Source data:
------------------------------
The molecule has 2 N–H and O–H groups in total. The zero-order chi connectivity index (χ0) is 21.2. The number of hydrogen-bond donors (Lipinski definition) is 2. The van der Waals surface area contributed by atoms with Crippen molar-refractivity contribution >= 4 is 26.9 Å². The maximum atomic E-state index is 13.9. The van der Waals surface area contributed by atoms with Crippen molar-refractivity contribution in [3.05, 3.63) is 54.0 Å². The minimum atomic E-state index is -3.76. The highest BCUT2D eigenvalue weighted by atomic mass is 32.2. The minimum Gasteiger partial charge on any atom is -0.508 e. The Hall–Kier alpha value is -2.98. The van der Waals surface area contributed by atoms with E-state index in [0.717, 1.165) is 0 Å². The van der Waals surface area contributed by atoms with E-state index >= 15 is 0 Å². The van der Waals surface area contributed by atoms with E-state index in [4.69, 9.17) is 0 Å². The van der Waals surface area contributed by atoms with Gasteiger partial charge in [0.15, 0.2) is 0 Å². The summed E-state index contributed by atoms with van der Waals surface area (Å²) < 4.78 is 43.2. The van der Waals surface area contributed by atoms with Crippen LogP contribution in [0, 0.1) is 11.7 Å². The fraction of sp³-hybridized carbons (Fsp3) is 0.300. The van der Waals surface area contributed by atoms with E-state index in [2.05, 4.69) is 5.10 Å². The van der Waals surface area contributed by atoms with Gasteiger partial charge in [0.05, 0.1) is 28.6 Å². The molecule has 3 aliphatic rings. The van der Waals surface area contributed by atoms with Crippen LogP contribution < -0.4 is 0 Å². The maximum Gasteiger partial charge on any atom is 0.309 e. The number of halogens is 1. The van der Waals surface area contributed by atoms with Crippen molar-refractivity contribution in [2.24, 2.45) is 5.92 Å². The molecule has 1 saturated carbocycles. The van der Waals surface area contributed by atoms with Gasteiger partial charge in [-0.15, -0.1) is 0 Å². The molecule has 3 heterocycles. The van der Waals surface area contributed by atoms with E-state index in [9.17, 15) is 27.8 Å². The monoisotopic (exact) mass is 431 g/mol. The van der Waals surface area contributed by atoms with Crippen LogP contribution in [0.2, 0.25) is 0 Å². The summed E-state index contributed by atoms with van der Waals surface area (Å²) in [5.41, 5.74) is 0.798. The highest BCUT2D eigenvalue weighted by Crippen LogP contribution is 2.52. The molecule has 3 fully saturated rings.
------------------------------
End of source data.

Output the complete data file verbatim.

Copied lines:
The molecule has 2 N–H and O–H groups in total. The zero-order chi connectivity index (χ0) is 21.2. The number of hydrogen-bond donors (Lipinski definition) is 2. The van der Waals surface area contributed by atoms with Crippen molar-refractivity contribution >= 4 is 26.9 Å². The maximum atomic E-state index is 13.9. The van der Waals surface area contributed by atoms with Crippen molar-refractivity contribution in [3.05, 3.63) is 54.0 Å². The minimum atomic E-state index is -3.76. The highest BCUT2D eigenvalue weighted by atomic mass is 32.2. The minimum Gasteiger partial charge on any atom is -0.508 e. The Hall–Kier alpha value is -2.98. The van der Waals surface area contributed by atoms with E-state index in [0.717, 1.165) is 0 Å². The van der Waals surface area contributed by atoms with E-state index >= 15 is 0 Å². The van der Waals surface area contributed by atoms with E-state index in [4.69, 9.17) is 0 Å². The van der Waals surface area contributed by atoms with Gasteiger partial charge in [0.15, 0.2) is 0 Å². The summed E-state index contributed by atoms with van der Waals surface area (Å²) < 4.78 is 43.2. The van der Waals surface area contributed by atoms with Crippen LogP contribution in [0, 0.1) is 11.7 Å². The fraction of sp³-hybridized carbons (Fsp3) is 0.300. The van der Waals surface area contributed by atoms with E-state index in [2.05, 4.69) is 5.10 Å². The van der Waals surface area contributed by atoms with Gasteiger partial charge in [0.05, 0.1) is 28.6 Å². The molecule has 3 aliphatic rings. The van der Waals surface area contributed by atoms with Crippen LogP contribution < -0.4 is 0 Å². The maximum Gasteiger partial charge on any atom is 0.309 e. The number of halogens is 1. The van der Waals surface area contributed by atoms with Crippen molar-refractivity contribution in [2.24, 2.45) is 5.92 Å². The molecule has 1 saturated carbocycles. The van der Waals surface area contributed by atoms with Gasteiger partial charge in [-0.15, -0.1) is 0 Å². The molecule has 3 heterocycles. The van der Waals surface area contributed by atoms with E-state index in [9.17, 15) is 27.8 Å². The monoisotopic (exact) mass is 431 g/mol. The van der Waals surface area contributed by atoms with Crippen LogP contribution in [0.2, 0.25) is 0 Å². The summed E-state index contributed by atoms with van der Waals surface area (Å²) in [5.41, 5.74) is 0.798. The highest BCUT2D eigenvalue weighted by Crippen LogP contribution is 2.52. The molecule has 3 fully saturated rings.